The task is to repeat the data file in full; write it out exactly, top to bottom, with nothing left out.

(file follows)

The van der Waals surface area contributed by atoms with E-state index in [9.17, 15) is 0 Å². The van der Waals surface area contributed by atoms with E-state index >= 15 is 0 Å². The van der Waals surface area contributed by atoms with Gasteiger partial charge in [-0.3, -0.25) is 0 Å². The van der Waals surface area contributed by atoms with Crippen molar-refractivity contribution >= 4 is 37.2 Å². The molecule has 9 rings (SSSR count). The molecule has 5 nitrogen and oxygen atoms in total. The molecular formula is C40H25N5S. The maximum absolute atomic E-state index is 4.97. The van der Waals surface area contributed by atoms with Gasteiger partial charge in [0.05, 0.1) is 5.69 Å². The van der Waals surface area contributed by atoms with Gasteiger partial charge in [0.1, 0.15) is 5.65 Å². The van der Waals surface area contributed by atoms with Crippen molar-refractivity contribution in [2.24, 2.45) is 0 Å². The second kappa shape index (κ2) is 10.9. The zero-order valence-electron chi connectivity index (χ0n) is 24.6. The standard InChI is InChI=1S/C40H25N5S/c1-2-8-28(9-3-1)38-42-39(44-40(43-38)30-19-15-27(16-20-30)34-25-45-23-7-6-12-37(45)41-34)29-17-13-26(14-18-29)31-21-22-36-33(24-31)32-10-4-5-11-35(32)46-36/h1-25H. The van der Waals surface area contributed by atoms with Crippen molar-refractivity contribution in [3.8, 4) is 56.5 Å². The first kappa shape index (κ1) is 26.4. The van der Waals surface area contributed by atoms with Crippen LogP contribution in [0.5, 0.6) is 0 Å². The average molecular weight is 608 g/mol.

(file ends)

The van der Waals surface area contributed by atoms with E-state index in [9.17, 15) is 0 Å². The van der Waals surface area contributed by atoms with E-state index >= 15 is 0 Å². The van der Waals surface area contributed by atoms with Gasteiger partial charge in [-0.3, -0.25) is 0 Å². The van der Waals surface area contributed by atoms with Crippen molar-refractivity contribution >= 4 is 37.2 Å². The molecule has 9 rings (SSSR count). The molecule has 5 nitrogen and oxygen atoms in total. The molecular formula is C40H25N5S. The maximum absolute atomic E-state index is 4.97. The van der Waals surface area contributed by atoms with Gasteiger partial charge in [0.05, 0.1) is 5.69 Å². The van der Waals surface area contributed by atoms with Gasteiger partial charge in [0.1, 0.15) is 5.65 Å². The van der Waals surface area contributed by atoms with Crippen molar-refractivity contribution in [2.24, 2.45) is 0 Å². The second kappa shape index (κ2) is 10.9. The zero-order valence-electron chi connectivity index (χ0n) is 24.6. The standard InChI is InChI=1S/C40H25N5S/c1-2-8-28(9-3-1)38-42-39(44-40(43-38)30-19-15-27(16-20-30)34-25-45-23-7-6-12-37(45)41-34)29-17-13-26(14-18-29)31-21-22-36-33(24-31)32-10-4-5-11-35(32)46-36/h1-25H. The van der Waals surface area contributed by atoms with Crippen molar-refractivity contribution in [3.8, 4) is 56.5 Å². The first kappa shape index (κ1) is 26.4. The van der Waals surface area contributed by atoms with Crippen LogP contribution in [0.5, 0.6) is 0 Å². The average molecular weight is 608 g/mol.